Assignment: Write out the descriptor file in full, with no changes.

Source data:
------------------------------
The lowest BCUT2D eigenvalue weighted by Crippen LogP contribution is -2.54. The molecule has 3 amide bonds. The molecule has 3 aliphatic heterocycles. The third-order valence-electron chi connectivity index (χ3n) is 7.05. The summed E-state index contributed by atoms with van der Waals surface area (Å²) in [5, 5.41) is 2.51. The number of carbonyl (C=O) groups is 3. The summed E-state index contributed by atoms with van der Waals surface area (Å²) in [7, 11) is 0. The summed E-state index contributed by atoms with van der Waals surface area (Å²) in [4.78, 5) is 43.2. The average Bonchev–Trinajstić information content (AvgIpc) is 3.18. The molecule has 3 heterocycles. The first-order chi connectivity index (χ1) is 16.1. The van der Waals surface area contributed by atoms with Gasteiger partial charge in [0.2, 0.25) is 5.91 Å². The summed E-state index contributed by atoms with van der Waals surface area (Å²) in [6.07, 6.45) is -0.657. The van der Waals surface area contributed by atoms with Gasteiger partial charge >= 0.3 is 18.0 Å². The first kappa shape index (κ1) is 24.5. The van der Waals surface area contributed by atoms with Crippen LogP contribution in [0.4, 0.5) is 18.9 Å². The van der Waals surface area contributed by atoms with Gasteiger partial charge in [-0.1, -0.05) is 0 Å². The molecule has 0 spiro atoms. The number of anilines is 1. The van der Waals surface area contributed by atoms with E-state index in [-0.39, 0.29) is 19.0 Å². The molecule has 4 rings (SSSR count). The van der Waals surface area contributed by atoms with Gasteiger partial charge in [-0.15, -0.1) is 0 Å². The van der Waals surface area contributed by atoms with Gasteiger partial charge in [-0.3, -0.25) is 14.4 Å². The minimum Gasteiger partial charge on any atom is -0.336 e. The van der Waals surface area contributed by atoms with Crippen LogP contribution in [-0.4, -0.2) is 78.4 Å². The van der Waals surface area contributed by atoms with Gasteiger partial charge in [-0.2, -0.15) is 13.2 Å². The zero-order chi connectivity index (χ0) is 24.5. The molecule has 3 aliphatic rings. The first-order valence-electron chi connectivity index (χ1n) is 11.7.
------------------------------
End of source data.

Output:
The lowest BCUT2D eigenvalue weighted by Crippen LogP contribution is -2.54. The molecule has 3 amide bonds. The molecule has 3 aliphatic heterocycles. The third-order valence-electron chi connectivity index (χ3n) is 7.05. The summed E-state index contributed by atoms with van der Waals surface area (Å²) in [5, 5.41) is 2.51. The number of carbonyl (C=O) groups is 3. The summed E-state index contributed by atoms with van der Waals surface area (Å²) in [7, 11) is 0. The summed E-state index contributed by atoms with van der Waals surface area (Å²) in [4.78, 5) is 43.2. The average Bonchev–Trinajstić information content (AvgIpc) is 3.18. The molecule has 3 heterocycles. The first-order chi connectivity index (χ1) is 16.1. The van der Waals surface area contributed by atoms with Gasteiger partial charge in [0.2, 0.25) is 5.91 Å². The summed E-state index contributed by atoms with van der Waals surface area (Å²) in [6.07, 6.45) is -0.657. The van der Waals surface area contributed by atoms with Gasteiger partial charge >= 0.3 is 18.0 Å². The first kappa shape index (κ1) is 24.5. The van der Waals surface area contributed by atoms with Crippen LogP contribution in [0.4, 0.5) is 18.9 Å². The van der Waals surface area contributed by atoms with Gasteiger partial charge in [-0.1, -0.05) is 0 Å². The molecule has 0 spiro atoms. The number of anilines is 1. The van der Waals surface area contributed by atoms with E-state index in [-0.39, 0.29) is 19.0 Å². The molecule has 4 rings (SSSR count). The van der Waals surface area contributed by atoms with Gasteiger partial charge in [-0.15, -0.1) is 0 Å². The van der Waals surface area contributed by atoms with Gasteiger partial charge in [-0.3, -0.25) is 14.4 Å². The minimum Gasteiger partial charge on any atom is -0.336 e. The van der Waals surface area contributed by atoms with Crippen LogP contribution in [-0.4, -0.2) is 78.4 Å². The van der Waals surface area contributed by atoms with Gasteiger partial charge in [-0.2, -0.15) is 13.2 Å². The zero-order chi connectivity index (χ0) is 24.5. The molecule has 3 aliphatic rings. The first-order valence-electron chi connectivity index (χ1n) is 11.7.